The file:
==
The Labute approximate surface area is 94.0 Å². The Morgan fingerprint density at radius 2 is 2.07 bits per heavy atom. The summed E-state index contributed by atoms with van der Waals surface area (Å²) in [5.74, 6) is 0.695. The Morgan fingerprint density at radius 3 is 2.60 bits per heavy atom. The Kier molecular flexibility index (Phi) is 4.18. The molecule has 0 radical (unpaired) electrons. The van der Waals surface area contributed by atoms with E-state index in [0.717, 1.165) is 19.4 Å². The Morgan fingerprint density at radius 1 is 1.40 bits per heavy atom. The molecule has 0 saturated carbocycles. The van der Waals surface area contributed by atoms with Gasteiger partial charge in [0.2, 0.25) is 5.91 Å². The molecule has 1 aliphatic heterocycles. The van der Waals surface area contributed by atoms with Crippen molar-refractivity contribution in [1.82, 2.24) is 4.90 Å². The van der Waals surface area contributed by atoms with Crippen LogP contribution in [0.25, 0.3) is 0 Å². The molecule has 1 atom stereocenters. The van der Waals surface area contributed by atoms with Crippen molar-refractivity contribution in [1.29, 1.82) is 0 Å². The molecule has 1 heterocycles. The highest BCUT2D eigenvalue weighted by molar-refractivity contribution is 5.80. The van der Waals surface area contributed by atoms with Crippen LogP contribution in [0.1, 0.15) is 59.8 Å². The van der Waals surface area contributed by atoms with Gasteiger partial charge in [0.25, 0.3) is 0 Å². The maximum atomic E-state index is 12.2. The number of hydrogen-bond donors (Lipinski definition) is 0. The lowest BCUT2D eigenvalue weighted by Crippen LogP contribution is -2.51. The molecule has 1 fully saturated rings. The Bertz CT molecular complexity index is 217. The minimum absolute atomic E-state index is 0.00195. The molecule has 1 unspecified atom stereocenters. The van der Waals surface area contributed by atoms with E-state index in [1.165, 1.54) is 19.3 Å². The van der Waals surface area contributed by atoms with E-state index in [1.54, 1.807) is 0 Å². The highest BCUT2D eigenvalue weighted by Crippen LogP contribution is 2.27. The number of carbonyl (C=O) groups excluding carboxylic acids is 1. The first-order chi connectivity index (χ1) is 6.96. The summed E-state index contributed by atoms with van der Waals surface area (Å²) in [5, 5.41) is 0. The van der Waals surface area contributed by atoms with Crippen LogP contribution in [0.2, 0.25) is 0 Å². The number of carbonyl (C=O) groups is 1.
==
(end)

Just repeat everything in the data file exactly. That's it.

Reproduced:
The Labute approximate surface area is 94.0 Å². The Morgan fingerprint density at radius 2 is 2.07 bits per heavy atom. The summed E-state index contributed by atoms with van der Waals surface area (Å²) in [5.74, 6) is 0.695. The Morgan fingerprint density at radius 3 is 2.60 bits per heavy atom. The Kier molecular flexibility index (Phi) is 4.18. The molecule has 0 radical (unpaired) electrons. The van der Waals surface area contributed by atoms with E-state index in [0.717, 1.165) is 19.4 Å². The Morgan fingerprint density at radius 1 is 1.40 bits per heavy atom. The molecule has 0 saturated carbocycles. The van der Waals surface area contributed by atoms with Gasteiger partial charge in [0.2, 0.25) is 5.91 Å². The molecule has 1 aliphatic heterocycles. The van der Waals surface area contributed by atoms with Crippen molar-refractivity contribution in [1.82, 2.24) is 4.90 Å². The van der Waals surface area contributed by atoms with Crippen LogP contribution in [0.25, 0.3) is 0 Å². The molecule has 1 atom stereocenters. The van der Waals surface area contributed by atoms with Crippen molar-refractivity contribution in [1.29, 1.82) is 0 Å². The molecule has 1 heterocycles. The highest BCUT2D eigenvalue weighted by molar-refractivity contribution is 5.80. The van der Waals surface area contributed by atoms with Crippen LogP contribution in [0.1, 0.15) is 59.8 Å². The van der Waals surface area contributed by atoms with Gasteiger partial charge in [0.25, 0.3) is 0 Å². The maximum atomic E-state index is 12.2. The number of hydrogen-bond donors (Lipinski definition) is 0. The lowest BCUT2D eigenvalue weighted by Crippen LogP contribution is -2.51. The molecule has 1 fully saturated rings. The Bertz CT molecular complexity index is 217. The minimum absolute atomic E-state index is 0.00195. The molecule has 1 unspecified atom stereocenters. The van der Waals surface area contributed by atoms with E-state index in [1.165, 1.54) is 19.3 Å². The van der Waals surface area contributed by atoms with E-state index in [1.54, 1.807) is 0 Å². The highest BCUT2D eigenvalue weighted by Crippen LogP contribution is 2.27. The number of carbonyl (C=O) groups excluding carboxylic acids is 1. The first-order chi connectivity index (χ1) is 6.96. The summed E-state index contributed by atoms with van der Waals surface area (Å²) in [5, 5.41) is 0. The van der Waals surface area contributed by atoms with Crippen LogP contribution in [0.2, 0.25) is 0 Å². The number of carbonyl (C=O) groups is 1.